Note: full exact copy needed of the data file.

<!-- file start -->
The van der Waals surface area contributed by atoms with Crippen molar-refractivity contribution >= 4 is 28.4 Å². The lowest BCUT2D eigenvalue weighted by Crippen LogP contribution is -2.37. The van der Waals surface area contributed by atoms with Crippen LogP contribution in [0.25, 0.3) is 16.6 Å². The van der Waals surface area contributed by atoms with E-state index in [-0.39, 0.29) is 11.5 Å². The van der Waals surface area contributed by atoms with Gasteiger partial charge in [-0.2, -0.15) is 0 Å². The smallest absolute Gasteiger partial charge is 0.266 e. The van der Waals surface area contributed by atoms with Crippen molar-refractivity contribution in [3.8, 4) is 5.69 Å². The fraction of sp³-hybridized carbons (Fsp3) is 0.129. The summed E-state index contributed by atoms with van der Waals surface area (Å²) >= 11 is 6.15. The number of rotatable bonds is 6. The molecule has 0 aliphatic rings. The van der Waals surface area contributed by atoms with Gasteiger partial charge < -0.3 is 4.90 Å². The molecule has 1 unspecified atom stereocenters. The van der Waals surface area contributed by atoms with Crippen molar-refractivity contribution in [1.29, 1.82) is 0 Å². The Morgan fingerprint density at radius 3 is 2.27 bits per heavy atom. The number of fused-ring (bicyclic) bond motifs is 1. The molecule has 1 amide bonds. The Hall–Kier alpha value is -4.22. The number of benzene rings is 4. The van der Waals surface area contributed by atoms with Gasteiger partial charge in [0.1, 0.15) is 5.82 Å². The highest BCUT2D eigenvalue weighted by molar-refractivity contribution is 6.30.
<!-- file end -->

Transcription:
The van der Waals surface area contributed by atoms with Crippen molar-refractivity contribution >= 4 is 28.4 Å². The lowest BCUT2D eigenvalue weighted by Crippen LogP contribution is -2.37. The van der Waals surface area contributed by atoms with Crippen LogP contribution in [0.25, 0.3) is 16.6 Å². The van der Waals surface area contributed by atoms with E-state index in [-0.39, 0.29) is 11.5 Å². The van der Waals surface area contributed by atoms with Gasteiger partial charge in [-0.2, -0.15) is 0 Å². The smallest absolute Gasteiger partial charge is 0.266 e. The van der Waals surface area contributed by atoms with Crippen molar-refractivity contribution in [3.8, 4) is 5.69 Å². The fraction of sp³-hybridized carbons (Fsp3) is 0.129. The summed E-state index contributed by atoms with van der Waals surface area (Å²) >= 11 is 6.15. The number of rotatable bonds is 6. The molecule has 0 aliphatic rings. The van der Waals surface area contributed by atoms with Gasteiger partial charge < -0.3 is 4.90 Å². The molecule has 1 unspecified atom stereocenters. The van der Waals surface area contributed by atoms with Crippen molar-refractivity contribution in [1.29, 1.82) is 0 Å². The Morgan fingerprint density at radius 3 is 2.27 bits per heavy atom. The number of fused-ring (bicyclic) bond motifs is 1. The molecule has 1 amide bonds. The Hall–Kier alpha value is -4.22. The number of benzene rings is 4. The van der Waals surface area contributed by atoms with Gasteiger partial charge in [0.1, 0.15) is 5.82 Å². The highest BCUT2D eigenvalue weighted by molar-refractivity contribution is 6.30.